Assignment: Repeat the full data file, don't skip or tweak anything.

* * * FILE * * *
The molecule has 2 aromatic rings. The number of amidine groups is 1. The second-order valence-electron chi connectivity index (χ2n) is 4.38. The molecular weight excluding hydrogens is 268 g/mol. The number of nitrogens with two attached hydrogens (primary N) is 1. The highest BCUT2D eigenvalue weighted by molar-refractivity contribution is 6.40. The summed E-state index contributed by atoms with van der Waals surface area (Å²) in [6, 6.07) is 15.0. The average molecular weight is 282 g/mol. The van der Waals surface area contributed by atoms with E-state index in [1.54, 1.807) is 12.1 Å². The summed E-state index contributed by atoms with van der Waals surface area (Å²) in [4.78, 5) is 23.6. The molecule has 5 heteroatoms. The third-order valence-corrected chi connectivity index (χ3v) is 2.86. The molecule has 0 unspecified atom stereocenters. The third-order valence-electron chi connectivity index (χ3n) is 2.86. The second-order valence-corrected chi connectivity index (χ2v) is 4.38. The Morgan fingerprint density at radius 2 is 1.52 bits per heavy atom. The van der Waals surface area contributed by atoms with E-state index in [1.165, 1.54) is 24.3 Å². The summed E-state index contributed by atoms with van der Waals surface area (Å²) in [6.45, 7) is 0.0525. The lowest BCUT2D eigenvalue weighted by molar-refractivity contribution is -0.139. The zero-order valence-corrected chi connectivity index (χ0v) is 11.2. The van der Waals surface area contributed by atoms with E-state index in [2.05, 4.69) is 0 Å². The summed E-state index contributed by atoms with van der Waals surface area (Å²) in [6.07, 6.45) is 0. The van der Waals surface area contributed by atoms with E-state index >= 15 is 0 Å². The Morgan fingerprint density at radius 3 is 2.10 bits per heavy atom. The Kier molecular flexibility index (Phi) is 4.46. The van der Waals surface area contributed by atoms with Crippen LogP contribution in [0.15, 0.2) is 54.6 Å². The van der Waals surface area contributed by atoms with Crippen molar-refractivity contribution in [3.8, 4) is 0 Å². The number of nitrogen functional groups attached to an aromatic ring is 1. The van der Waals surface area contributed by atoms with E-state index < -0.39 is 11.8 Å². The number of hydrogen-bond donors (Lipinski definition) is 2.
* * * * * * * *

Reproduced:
The molecule has 2 aromatic rings. The number of amidine groups is 1. The second-order valence-electron chi connectivity index (χ2n) is 4.38. The molecular weight excluding hydrogens is 268 g/mol. The number of nitrogens with two attached hydrogens (primary N) is 1. The highest BCUT2D eigenvalue weighted by molar-refractivity contribution is 6.40. The summed E-state index contributed by atoms with van der Waals surface area (Å²) in [6, 6.07) is 15.0. The average molecular weight is 282 g/mol. The van der Waals surface area contributed by atoms with E-state index in [1.54, 1.807) is 12.1 Å². The summed E-state index contributed by atoms with van der Waals surface area (Å²) in [4.78, 5) is 23.6. The molecule has 5 heteroatoms. The third-order valence-corrected chi connectivity index (χ3v) is 2.86. The molecule has 0 unspecified atom stereocenters. The third-order valence-electron chi connectivity index (χ3n) is 2.86. The second-order valence-corrected chi connectivity index (χ2v) is 4.38. The Morgan fingerprint density at radius 2 is 1.52 bits per heavy atom. The van der Waals surface area contributed by atoms with E-state index in [1.165, 1.54) is 24.3 Å². The summed E-state index contributed by atoms with van der Waals surface area (Å²) in [6.45, 7) is 0.0525. The lowest BCUT2D eigenvalue weighted by molar-refractivity contribution is -0.139. The zero-order valence-corrected chi connectivity index (χ0v) is 11.2. The van der Waals surface area contributed by atoms with E-state index in [2.05, 4.69) is 0 Å². The summed E-state index contributed by atoms with van der Waals surface area (Å²) in [6.07, 6.45) is 0. The van der Waals surface area contributed by atoms with E-state index >= 15 is 0 Å². The Morgan fingerprint density at radius 3 is 2.10 bits per heavy atom. The Kier molecular flexibility index (Phi) is 4.46. The van der Waals surface area contributed by atoms with Crippen LogP contribution in [0.15, 0.2) is 54.6 Å². The van der Waals surface area contributed by atoms with Crippen molar-refractivity contribution in [3.8, 4) is 0 Å². The number of nitrogen functional groups attached to an aromatic ring is 1. The van der Waals surface area contributed by atoms with E-state index < -0.39 is 11.8 Å². The number of hydrogen-bond donors (Lipinski definition) is 2.